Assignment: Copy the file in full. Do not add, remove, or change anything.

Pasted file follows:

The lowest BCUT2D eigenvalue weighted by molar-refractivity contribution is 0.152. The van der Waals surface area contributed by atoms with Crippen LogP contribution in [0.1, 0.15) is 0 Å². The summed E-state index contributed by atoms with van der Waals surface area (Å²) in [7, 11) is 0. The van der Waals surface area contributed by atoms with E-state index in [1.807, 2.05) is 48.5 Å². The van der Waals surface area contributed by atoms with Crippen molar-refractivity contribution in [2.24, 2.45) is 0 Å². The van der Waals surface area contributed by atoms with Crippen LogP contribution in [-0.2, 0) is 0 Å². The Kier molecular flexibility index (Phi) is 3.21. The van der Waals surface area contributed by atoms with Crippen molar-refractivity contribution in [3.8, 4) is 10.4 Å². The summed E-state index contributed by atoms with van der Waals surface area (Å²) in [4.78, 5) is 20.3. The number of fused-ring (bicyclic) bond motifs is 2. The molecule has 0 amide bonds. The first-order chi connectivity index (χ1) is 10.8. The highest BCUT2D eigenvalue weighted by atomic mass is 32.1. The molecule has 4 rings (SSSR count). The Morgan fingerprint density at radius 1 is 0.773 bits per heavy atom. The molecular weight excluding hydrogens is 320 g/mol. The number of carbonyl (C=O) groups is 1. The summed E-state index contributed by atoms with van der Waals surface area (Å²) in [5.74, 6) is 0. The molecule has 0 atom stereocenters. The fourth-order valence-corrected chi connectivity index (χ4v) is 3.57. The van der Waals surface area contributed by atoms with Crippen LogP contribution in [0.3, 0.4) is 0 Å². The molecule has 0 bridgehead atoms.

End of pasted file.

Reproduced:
The lowest BCUT2D eigenvalue weighted by molar-refractivity contribution is 0.152. The van der Waals surface area contributed by atoms with Crippen LogP contribution in [0.1, 0.15) is 0 Å². The summed E-state index contributed by atoms with van der Waals surface area (Å²) in [7, 11) is 0. The van der Waals surface area contributed by atoms with E-state index in [1.807, 2.05) is 48.5 Å². The van der Waals surface area contributed by atoms with Crippen molar-refractivity contribution in [2.24, 2.45) is 0 Å². The van der Waals surface area contributed by atoms with Crippen LogP contribution in [-0.2, 0) is 0 Å². The Kier molecular flexibility index (Phi) is 3.21. The van der Waals surface area contributed by atoms with Crippen molar-refractivity contribution in [3.8, 4) is 10.4 Å². The summed E-state index contributed by atoms with van der Waals surface area (Å²) in [4.78, 5) is 20.3. The number of fused-ring (bicyclic) bond motifs is 2. The molecule has 0 amide bonds. The first-order chi connectivity index (χ1) is 10.8. The highest BCUT2D eigenvalue weighted by atomic mass is 32.1. The molecule has 4 rings (SSSR count). The Morgan fingerprint density at radius 1 is 0.773 bits per heavy atom. The molecular weight excluding hydrogens is 320 g/mol. The number of carbonyl (C=O) groups is 1. The summed E-state index contributed by atoms with van der Waals surface area (Å²) in [5.74, 6) is 0. The molecule has 0 atom stereocenters. The fourth-order valence-corrected chi connectivity index (χ4v) is 3.57. The van der Waals surface area contributed by atoms with Crippen LogP contribution in [0.3, 0.4) is 0 Å². The molecule has 0 bridgehead atoms.